Tuesday, August 9, 2016

Forbidden Puppets

By C.J. Hirschfield

The year was 1956. The average cost of a new house was $11,700. Elvis appeared on “The Ed Sullivan Show” for the first time. The Warriors—the Philadelphia Warriors, that is—won the NBA championship.

And Children’s Fairyland’s puppet theater opened to the public for the very first time.

The Storybook Puppet Theater in 1957.

Sixty years, 150 productions and close to 50,000 performances later, the Storybook Puppet Theater is the oldest continuously operating puppet theater in the United States. We think it’s a great time to celebrate this landmark institution, the place where literally millions of kids were first exposed to live performing arts and where the talents of many young puppeteers – including the Muppets’ Frank Oz – were nurtured.

And what better way to celebrate than to do something our theater—and the city of Oakland—has never seen before?

On the evening of Saturday, Aug. 27, Fairyland will waive its “no adult without a child” policy to offer one special night of Forbidden Puppet Cabaret, a showcase of some of the most accomplished puppeteers in the Bay Area and beyond. This very special adults-only event, sponsored in part by Folkmanis Puppets, will give grownups a two-hour taste of puppetry’s wide range of styles and content.

Mary Nagler's Whorls of Wonder is one of the featured acts at Oakland’s first-ever Forbidden Puppet Cabaret, celebrating 60 years of Children’s Fairyland’s iconic puppet theater

The cabaret is one highlight of a full Fairyland weekend of 60th-birthday puppetry events for the whole family: craft activities, guest performances and a visit from former Storybook Puppet Theater director – and Hollywood puppet artist – Tony Urbano.

We couldn’t be happier that one of the region’s most accomplished artistic teams in this art form—MagicalMoonshine Puppet Theatre (MMT) of Vallejo—will serve as the cabaret’s producer and emcee. Founded in 1979 by Michael and Valerie Nelson, MMT has performed throughout the United States and in 15 other countries, in eight different languages.

It was Michael who came up with the idea of a Forbidden Puppet Cabaret about five years ago, after many years of creating successful shows for children. “I was going through a midlife crisis,” he says, “but instead of buying a Harley, I decided to explore adult puppetry  The first Forbidden Puppet Cabaret, which featured a number of gifted puppeteers, was held behind a strip mall in Vallejo. “Nobody could find it—not even the performers,” Michael recalls. Since then, he’s hosted a number of other cabarets in more easily findable venues, to the delight of audiences around Northern California who’ve called the performances “sophisticated,” “surreal,” and “side-splittingly funny.”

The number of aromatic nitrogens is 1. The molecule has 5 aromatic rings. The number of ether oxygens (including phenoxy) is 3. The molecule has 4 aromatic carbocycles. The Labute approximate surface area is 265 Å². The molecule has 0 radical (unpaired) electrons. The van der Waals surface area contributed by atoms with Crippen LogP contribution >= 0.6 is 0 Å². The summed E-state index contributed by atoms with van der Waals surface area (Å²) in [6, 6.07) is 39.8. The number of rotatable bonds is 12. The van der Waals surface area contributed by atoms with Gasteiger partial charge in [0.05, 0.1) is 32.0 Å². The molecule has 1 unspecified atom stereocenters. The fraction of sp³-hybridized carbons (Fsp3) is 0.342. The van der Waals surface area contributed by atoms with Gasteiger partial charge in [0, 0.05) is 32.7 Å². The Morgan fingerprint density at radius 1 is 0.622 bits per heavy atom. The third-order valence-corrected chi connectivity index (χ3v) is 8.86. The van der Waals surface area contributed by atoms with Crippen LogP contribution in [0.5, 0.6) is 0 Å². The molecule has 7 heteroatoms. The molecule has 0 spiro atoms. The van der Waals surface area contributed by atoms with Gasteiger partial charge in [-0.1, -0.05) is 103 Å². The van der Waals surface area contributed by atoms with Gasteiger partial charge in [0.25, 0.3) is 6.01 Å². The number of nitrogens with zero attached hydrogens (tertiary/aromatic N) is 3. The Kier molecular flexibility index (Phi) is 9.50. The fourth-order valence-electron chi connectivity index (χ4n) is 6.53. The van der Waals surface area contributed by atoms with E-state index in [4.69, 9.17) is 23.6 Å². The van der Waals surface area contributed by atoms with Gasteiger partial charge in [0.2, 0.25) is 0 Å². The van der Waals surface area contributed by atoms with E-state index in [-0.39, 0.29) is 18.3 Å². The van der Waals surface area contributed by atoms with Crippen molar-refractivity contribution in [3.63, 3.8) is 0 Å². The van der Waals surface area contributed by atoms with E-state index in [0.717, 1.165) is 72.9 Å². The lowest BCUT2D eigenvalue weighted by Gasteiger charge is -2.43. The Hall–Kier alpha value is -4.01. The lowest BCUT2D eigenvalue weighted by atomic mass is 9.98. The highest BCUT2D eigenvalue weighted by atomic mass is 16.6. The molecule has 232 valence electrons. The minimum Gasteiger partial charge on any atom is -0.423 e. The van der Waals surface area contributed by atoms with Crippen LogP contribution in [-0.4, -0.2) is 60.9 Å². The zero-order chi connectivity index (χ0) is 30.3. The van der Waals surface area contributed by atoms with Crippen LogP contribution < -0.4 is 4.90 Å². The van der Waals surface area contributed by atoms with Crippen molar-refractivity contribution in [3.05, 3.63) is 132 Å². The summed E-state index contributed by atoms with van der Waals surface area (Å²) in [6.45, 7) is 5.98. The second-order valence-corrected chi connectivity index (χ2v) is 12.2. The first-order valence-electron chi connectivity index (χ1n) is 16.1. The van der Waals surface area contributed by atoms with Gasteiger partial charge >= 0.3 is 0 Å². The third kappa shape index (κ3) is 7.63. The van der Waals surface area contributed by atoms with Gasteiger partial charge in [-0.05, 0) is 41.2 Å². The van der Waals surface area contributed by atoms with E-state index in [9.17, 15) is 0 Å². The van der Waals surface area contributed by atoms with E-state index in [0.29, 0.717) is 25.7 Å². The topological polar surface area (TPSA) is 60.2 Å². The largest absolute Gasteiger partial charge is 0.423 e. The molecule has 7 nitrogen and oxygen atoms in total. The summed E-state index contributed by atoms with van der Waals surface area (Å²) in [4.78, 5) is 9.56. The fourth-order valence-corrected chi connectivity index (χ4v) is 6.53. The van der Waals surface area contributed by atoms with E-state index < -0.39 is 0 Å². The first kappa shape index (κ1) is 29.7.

The puppet characters of the Limberjim Bartz Band.
Michael says he’s extremely pleased to bring the show – appropriately titled “Never Grow Up” – to Aesop’s Playhouse in Children’s Fairyland. “It’s an intimate setting where the artists can really connect with the audience,” he says.

Besides MMT, the innovative performers who will appear at Aesop’s Playhouse include Whorls of Wonder Puppet Theater (“dedicated to making visible the diverse wonders of nature, and encouraging interest in the sciences”); the Limberjim Bartz Band (heart-thumping music featuring an array of highlighted hand-made limberjacks, or clog-dolls as The Limberjim Bartz Band calls them. Clog dolls are entertaining American folk art stick puppets as well as rhythm instrumentshighlighted hand-made limberjacks, or clog-dolls as The Limberjim Bartz Band calls them. Clog dolls are entertaining American folk art stick puppets as well as rhythm instruments.stick puppets and rhythm instruments); of show-stopping clogdancing characters Obtainium Works (steam-punk influenced, and appearing with a mechanical horse); Brian Narelle accompanied by Warren Peace, Canine Poet; Bernie Beauchamp Puppets (marionettes that incorporate blues, jazz, rock, and opera in a musical variety format): and, after the sun has gone down, Fred Riley III with his elaborate shadow puppets.

Warren Peace, Canine poet.

These puppeteers have wowed at Burning Man, toured with Ringling Bros. and Barnum and Bailey Circus, written and animated for “Sesame Street,” and performed at Lincoln Center in New York City.

During the intermission, audience members will be invited to design and make their own puppets. And of course, no Fairyland celebration would be complete without a few surprises!

Bernie Beauchamp and marionettes.

Puppetry has been around for about 3,000 years, and we hope that Children’s Fairyland is helping in some small way to keep it around for at least 3,000 more.

We open our fairy gates for Forbidden Puppet Cabaret at 6 p.m. Aug. 27. A limited number of tickets are available on the Fairyland website; advance registration is required. For a donation of $60 or more, you can also win special puppet-themed rewards. Because we’ll be serving alcohol, no one under 21 will be admitted.

-- C.J. Hirschfield has served for 14 years as executive director of Children's Fairyland, where she is charged with the overall operation of the nation's first storybook theme park.

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